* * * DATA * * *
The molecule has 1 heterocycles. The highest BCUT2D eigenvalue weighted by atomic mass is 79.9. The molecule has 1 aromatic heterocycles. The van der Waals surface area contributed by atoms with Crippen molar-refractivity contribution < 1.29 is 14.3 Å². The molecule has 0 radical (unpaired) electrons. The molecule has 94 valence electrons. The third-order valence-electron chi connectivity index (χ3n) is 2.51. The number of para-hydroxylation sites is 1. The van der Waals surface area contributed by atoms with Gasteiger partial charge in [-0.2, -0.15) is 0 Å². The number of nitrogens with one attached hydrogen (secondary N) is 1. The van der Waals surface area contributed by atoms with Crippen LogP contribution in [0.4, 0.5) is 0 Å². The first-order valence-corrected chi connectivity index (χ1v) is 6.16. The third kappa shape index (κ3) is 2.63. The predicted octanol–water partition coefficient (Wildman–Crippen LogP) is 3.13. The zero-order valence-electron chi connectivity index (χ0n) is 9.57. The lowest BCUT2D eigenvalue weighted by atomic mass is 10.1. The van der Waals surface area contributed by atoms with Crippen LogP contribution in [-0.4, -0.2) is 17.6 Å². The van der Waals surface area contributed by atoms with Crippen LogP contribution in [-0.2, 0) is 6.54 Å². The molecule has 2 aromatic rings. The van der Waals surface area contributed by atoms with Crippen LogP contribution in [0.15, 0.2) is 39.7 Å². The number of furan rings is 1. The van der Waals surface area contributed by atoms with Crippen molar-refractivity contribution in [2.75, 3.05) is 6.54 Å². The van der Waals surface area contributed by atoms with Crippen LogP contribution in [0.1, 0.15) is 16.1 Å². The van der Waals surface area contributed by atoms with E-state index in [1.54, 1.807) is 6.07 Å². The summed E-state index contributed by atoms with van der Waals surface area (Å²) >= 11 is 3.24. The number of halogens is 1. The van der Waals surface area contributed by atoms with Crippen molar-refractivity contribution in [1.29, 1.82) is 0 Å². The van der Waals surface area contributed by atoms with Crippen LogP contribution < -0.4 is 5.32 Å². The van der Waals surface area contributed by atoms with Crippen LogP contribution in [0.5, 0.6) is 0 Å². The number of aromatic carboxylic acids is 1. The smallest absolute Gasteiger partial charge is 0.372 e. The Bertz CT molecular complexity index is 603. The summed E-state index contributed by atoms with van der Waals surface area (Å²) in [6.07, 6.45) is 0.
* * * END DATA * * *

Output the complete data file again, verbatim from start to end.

The molecule has 1 heterocycles. The highest BCUT2D eigenvalue weighted by atomic mass is 79.9. The molecule has 1 aromatic heterocycles. The van der Waals surface area contributed by atoms with Crippen molar-refractivity contribution < 1.29 is 14.3 Å². The molecule has 0 radical (unpaired) electrons. The molecule has 94 valence electrons. The third-order valence-electron chi connectivity index (χ3n) is 2.51. The number of para-hydroxylation sites is 1. The van der Waals surface area contributed by atoms with Gasteiger partial charge in [-0.2, -0.15) is 0 Å². The number of nitrogens with one attached hydrogen (secondary N) is 1. The van der Waals surface area contributed by atoms with Crippen LogP contribution in [0.4, 0.5) is 0 Å². The first-order valence-corrected chi connectivity index (χ1v) is 6.16. The third kappa shape index (κ3) is 2.63. The predicted octanol–water partition coefficient (Wildman–Crippen LogP) is 3.13. The zero-order valence-electron chi connectivity index (χ0n) is 9.57. The lowest BCUT2D eigenvalue weighted by atomic mass is 10.1. The van der Waals surface area contributed by atoms with Crippen LogP contribution in [-0.4, -0.2) is 17.6 Å². The van der Waals surface area contributed by atoms with Crippen LogP contribution in [-0.2, 0) is 6.54 Å². The molecule has 2 aromatic rings. The van der Waals surface area contributed by atoms with Crippen LogP contribution in [0.15, 0.2) is 39.7 Å². The number of furan rings is 1. The van der Waals surface area contributed by atoms with Crippen molar-refractivity contribution in [2.75, 3.05) is 6.54 Å². The van der Waals surface area contributed by atoms with Crippen LogP contribution in [0.1, 0.15) is 16.1 Å². The van der Waals surface area contributed by atoms with E-state index in [1.54, 1.807) is 6.07 Å². The summed E-state index contributed by atoms with van der Waals surface area (Å²) >= 11 is 3.24. The number of halogens is 1. The van der Waals surface area contributed by atoms with Crippen molar-refractivity contribution in [1.29, 1.82) is 0 Å². The van der Waals surface area contributed by atoms with Crippen LogP contribution < -0.4 is 5.32 Å². The van der Waals surface area contributed by atoms with Crippen LogP contribution in [0.5, 0.6) is 0 Å². The number of aromatic carboxylic acids is 1. The smallest absolute Gasteiger partial charge is 0.372 e. The Bertz CT molecular complexity index is 603. The summed E-state index contributed by atoms with van der Waals surface area (Å²) in [6.07, 6.45) is 0.